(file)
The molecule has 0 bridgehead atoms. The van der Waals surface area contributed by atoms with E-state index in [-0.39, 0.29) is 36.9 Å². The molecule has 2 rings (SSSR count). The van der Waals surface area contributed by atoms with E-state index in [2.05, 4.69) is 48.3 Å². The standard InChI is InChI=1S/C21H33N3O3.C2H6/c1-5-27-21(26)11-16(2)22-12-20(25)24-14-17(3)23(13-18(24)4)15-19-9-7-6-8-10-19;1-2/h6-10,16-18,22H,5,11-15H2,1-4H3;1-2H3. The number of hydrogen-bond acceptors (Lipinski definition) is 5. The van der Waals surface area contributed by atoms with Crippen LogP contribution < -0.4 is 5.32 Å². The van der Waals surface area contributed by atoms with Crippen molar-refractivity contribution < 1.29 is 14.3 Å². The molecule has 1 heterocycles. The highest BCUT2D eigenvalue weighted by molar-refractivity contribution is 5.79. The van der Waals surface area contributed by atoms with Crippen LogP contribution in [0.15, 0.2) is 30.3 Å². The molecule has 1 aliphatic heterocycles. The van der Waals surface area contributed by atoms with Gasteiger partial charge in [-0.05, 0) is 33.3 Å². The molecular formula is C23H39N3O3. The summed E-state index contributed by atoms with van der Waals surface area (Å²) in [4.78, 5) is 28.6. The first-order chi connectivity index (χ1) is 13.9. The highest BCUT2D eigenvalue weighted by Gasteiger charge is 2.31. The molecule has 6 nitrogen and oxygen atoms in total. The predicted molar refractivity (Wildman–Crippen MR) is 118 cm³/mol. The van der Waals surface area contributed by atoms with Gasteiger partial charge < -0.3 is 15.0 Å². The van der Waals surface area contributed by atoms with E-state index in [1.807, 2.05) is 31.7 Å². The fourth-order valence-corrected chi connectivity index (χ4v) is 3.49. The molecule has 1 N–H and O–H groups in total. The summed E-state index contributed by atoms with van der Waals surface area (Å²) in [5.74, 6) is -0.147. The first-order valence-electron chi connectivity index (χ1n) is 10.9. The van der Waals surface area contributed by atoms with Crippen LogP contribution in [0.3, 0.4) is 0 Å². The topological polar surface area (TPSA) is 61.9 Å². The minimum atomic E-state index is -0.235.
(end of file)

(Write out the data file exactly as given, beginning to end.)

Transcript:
The molecule has 0 bridgehead atoms. The van der Waals surface area contributed by atoms with E-state index in [-0.39, 0.29) is 36.9 Å². The molecule has 2 rings (SSSR count). The van der Waals surface area contributed by atoms with E-state index in [2.05, 4.69) is 48.3 Å². The standard InChI is InChI=1S/C21H33N3O3.C2H6/c1-5-27-21(26)11-16(2)22-12-20(25)24-14-17(3)23(13-18(24)4)15-19-9-7-6-8-10-19;1-2/h6-10,16-18,22H,5,11-15H2,1-4H3;1-2H3. The number of hydrogen-bond acceptors (Lipinski definition) is 5. The van der Waals surface area contributed by atoms with Crippen LogP contribution < -0.4 is 5.32 Å². The van der Waals surface area contributed by atoms with Crippen molar-refractivity contribution < 1.29 is 14.3 Å². The molecule has 1 heterocycles. The highest BCUT2D eigenvalue weighted by molar-refractivity contribution is 5.79. The van der Waals surface area contributed by atoms with Crippen LogP contribution in [0.15, 0.2) is 30.3 Å². The molecule has 1 aliphatic heterocycles. The van der Waals surface area contributed by atoms with Gasteiger partial charge in [-0.05, 0) is 33.3 Å². The molecular formula is C23H39N3O3. The summed E-state index contributed by atoms with van der Waals surface area (Å²) in [4.78, 5) is 28.6. The first-order chi connectivity index (χ1) is 13.9. The highest BCUT2D eigenvalue weighted by Gasteiger charge is 2.31. The molecule has 6 nitrogen and oxygen atoms in total. The predicted molar refractivity (Wildman–Crippen MR) is 118 cm³/mol. The van der Waals surface area contributed by atoms with Gasteiger partial charge < -0.3 is 15.0 Å². The van der Waals surface area contributed by atoms with E-state index in [1.807, 2.05) is 31.7 Å². The fourth-order valence-corrected chi connectivity index (χ4v) is 3.49. The molecule has 1 N–H and O–H groups in total. The summed E-state index contributed by atoms with van der Waals surface area (Å²) in [5.74, 6) is -0.147. The first-order valence-electron chi connectivity index (χ1n) is 10.9. The van der Waals surface area contributed by atoms with Crippen LogP contribution in [0.3, 0.4) is 0 Å². The topological polar surface area (TPSA) is 61.9 Å². The minimum atomic E-state index is -0.235.